Green Leadership on the Golden Coast

By Kaela Cote-Stemmermann (SCR ‘18) Interview Editor

Over the past year, the Trump administration has continually rolled back the climate policies passed by the Obama administration. From repealing Obama’s Clean Power Plan that reduced pollution from coal-fired power plants,1 slapping trade barriers on imported solar equipment,2 to withdrawing from the Paris Climate Agreement, the present administration is tearing down environmental protections in the name of economic growth. With the U.S. federal government retreating from its previous commitments to fight climate change, California has emerged as a leading political actor in the international environmental movement.

One step at a time, California is pursuing its own environmental goals, directly contradicting Trump’s anti-environmental platform. For example, on July 17, 2017, California’s State Assembly and Senate voted to extend the state’s cap-and-trade program, which uses market incentives to limit emissions, through 2030.3 Earlier that summer, Governor Jerry Brown flew to Beijing to meet with international climate leaders on a campaign to mitigate global warming.4 California is spearheading a new era of state-based foreign policy in the United States. This article discusses California’s unique political position and rich history of progressive environmental policy in order to evaluate the state’s current efforts to build multilateral climate policy cooperation at the state5 and international levels. If the Californian executive branch pesses ahead with such aggressive foreign policy, it will find itself in direct confrontation with the Trump administration, who sees California’s actions as a threat to U.S. federalism and an attack on federal authority.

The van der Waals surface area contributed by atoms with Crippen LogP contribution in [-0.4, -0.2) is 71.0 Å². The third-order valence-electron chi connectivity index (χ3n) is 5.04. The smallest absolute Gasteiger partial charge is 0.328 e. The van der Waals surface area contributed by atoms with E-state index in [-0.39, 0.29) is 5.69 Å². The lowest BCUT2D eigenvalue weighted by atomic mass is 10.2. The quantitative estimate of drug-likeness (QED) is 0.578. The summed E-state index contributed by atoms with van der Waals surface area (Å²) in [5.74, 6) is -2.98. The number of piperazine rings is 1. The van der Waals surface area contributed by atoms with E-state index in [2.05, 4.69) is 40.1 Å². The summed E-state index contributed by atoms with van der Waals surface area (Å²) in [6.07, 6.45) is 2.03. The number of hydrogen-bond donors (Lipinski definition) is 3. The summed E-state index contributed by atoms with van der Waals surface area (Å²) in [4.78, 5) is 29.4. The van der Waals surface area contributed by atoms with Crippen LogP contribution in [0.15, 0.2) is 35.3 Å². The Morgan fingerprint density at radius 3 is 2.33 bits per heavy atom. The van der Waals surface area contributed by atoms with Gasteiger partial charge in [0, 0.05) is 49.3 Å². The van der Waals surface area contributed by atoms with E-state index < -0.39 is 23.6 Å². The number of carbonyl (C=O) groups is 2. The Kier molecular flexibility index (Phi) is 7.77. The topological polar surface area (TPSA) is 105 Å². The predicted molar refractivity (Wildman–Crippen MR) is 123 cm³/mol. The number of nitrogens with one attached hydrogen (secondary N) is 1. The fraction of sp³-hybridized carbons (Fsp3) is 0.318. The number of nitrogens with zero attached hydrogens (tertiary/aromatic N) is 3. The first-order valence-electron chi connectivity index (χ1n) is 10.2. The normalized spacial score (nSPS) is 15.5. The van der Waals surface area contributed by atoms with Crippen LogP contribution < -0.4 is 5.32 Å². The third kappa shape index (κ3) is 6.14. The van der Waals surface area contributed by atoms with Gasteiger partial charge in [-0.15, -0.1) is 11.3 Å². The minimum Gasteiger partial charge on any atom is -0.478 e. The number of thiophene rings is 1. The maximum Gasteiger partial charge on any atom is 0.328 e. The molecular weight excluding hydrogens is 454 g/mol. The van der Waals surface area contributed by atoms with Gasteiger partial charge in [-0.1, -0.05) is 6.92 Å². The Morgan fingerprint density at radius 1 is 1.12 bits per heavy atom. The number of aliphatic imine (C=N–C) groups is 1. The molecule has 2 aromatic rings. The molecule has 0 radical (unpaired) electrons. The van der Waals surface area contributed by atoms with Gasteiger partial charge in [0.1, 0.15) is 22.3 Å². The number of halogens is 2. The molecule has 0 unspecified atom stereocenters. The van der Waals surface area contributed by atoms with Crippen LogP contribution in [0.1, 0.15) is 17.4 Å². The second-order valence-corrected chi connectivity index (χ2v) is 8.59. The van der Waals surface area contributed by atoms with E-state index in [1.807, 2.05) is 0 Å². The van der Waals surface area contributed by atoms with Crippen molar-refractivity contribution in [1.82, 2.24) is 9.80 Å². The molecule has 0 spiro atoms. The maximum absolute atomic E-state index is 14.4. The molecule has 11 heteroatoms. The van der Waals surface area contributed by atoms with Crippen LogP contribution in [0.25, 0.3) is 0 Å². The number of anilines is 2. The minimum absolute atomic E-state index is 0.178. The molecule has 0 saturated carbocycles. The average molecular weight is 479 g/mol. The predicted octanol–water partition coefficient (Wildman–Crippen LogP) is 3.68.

The Power of the Golden Coast

California’s economic and political structure allows the state to pursue alternative environmental policies that are less feasible for other states. California by itself has the largest economy in the U.S., and recently surpassed France as the sixth largest economy in the world.6 The state’s impressive gross state production of $2.6 trillion7 gives the state negotiating power in conducting diplomacy with foreign political leaders. Given the Democrat majority in California (to give context, Clinton won California by over 30 percentage points, one of the largest democratic victories since 19368) the state can effectively take on the powers of a nation-state in conducting pro-environmental foreign policy without the political constraints facing the federal government. California has the worst air pollution in the U.S., with over 90 percent of residents living in counties with unhealthy levels of air pollution;9 thus, Californian policy leaders have a large incentive to pursue a climate-friendly agenda. Moreover, after the 2016 election, Californian leaders have actively defined their state as a political focal point for resistance against Trump’s policies. California’s strong democratic majority creates a sturdy liberal base, allowing for climate policies such as the cap-and-trade program and climate deals to pass with relative ease and widespread support.

In his State of the State address in Sacramento, Governor Brown promised that California would continue in the fight against climate change. “Whatever they do in Washington, they can’t change the facts,” Brown stated, “The science is clear. The danger is real.”10 This statement follows a long history of climate protection policies, made possible by California’s liberal base regardless of national party leanings. Starting with the California Global Warming Solutions Act of 2006 (AB 32), the first program to introduce regulatory and market mechanisms to reduce greenhouse gas emissions, California has introduced a number of policies to help achieve AB 32’s goal of limiting emissions to below 1990 levels.11 For example, in 2007 the Low Carbon Fuel Standard Executive Order was issued, helping to lower California’s reliance on oil.12 In April 2012, Governor Brown also signed SBX1 2, which requires one-third of the state’s electricity to come from renewable sources.13 Such policies paved the way for the adoption of California’s cap-and-trade regulation, adopted in October, 2011. Especially under the current populist Republican administration, California’s black sheep policies are coming into ever starker contrast with that of the rest of the nation.